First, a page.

Everybody was sure that somebody would do it. Anybody could have done it, but nobody did it. Somebody got angry about that because it was everybody’s job. Everybody thought that anybody could do it, but nobody realized that everybody wouldn’t do it. It ended up that everybody blamed somebody when nobody did what anybody could have done.My dual military related and commercial career to date has led me to hold a few golden rules dear to my heart.
One of my golden rules is this. When one enters a situation where there is clearly a crisis playing out, the first question to be asked is, "Who is in charge here?" The answer can tell you a lot about why the crisis might have arisen in the first place, and can give some indication of the chances of the crisis being controlled and resolved.  If the person questioned can't answer straight away, confidently that "So-and-so is in charge", then you already have some understanding of why the organization is in a crisis. If the person questioned answers along the lines of "I think Blogs is in charge but, err, then again it could be Smith in charge. Err, or is it Jones in charge? Not sure really. One of them, is in charge anyway ... I think."...And there you have it. Nobody's quite sure who's really in charge at the ECB. Indeed, nobody's really sure who's in charge at the ECB; or in charge of the Euro Monetary Union; or in charge of the European Union. These are all just monstrous, dysfunctional European institutions which can neither jointly nor severally take 400 million European citizens to the economic and social paradise of a super state (which is what the European Union is supposed to be about). This is as much because the structures for governance of these organizations are a shambles, as it is because the underlying concept itself - of slamming sovereign nations together into a super state without democratic consent and without a single, clearly identified leader at the helm - is a monstrous deceit.  And now we have the particular situation explained by AEP above where the best the nascent European superstore's bank can do is to slam the continent into deflation. That's terrific, just terrific. A dysfunctional monetary union, tucked inside a dysfunctional economic and political union with, sitting behind it all, a dysfunctional central bank. An organization in crisis if ever there was one.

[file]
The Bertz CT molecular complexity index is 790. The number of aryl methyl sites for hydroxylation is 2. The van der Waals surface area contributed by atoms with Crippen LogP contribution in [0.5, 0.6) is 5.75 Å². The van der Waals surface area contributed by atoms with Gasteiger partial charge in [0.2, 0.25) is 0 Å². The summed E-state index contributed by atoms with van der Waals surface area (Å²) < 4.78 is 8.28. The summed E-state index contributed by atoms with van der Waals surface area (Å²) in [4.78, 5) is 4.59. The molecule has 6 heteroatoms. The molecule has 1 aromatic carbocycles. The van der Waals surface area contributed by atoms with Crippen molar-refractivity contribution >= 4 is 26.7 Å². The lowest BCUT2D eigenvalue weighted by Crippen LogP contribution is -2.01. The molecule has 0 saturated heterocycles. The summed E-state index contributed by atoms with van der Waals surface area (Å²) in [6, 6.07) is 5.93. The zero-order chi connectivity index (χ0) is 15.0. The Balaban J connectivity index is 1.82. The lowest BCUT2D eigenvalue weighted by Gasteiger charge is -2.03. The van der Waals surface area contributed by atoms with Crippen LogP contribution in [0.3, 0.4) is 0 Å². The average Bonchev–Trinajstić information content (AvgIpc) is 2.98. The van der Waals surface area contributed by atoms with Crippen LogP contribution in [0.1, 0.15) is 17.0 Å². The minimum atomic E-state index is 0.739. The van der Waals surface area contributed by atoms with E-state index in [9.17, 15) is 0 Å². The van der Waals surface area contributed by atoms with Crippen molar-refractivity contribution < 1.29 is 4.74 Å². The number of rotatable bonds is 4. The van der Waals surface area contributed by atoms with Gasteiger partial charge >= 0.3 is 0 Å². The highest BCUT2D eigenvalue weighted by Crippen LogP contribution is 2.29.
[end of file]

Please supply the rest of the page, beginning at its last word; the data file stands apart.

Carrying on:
Monday, November 4, 2013

Public confidence in the European Union has fallen

Public confidence in the European Union has fallen to historically low levels in the six biggest EU countries, raising fundamental questions about its democratic legitimacy more than three years into the union's worst ever crisis, new data shows.
After financial, currency and debt crises, wrenching budget and spending cuts, rich nations' bailouts of the poor, and surrenders of sovereign powers over policymaking to international technocrats, Euroscepticism is soaring to a degree that is likely to feed populist anti-EU politics and frustrate European leaders' efforts to arrest the collapse in support for their project.
Figures from Eurobarometer, the EU's polling organisation, analysed by the European Council on Foreign Relations (ECFR), a thinktank, show a vertiginous decline in trust in the EU in countries such as Spain, Germany and Italy that are historically very pro-European.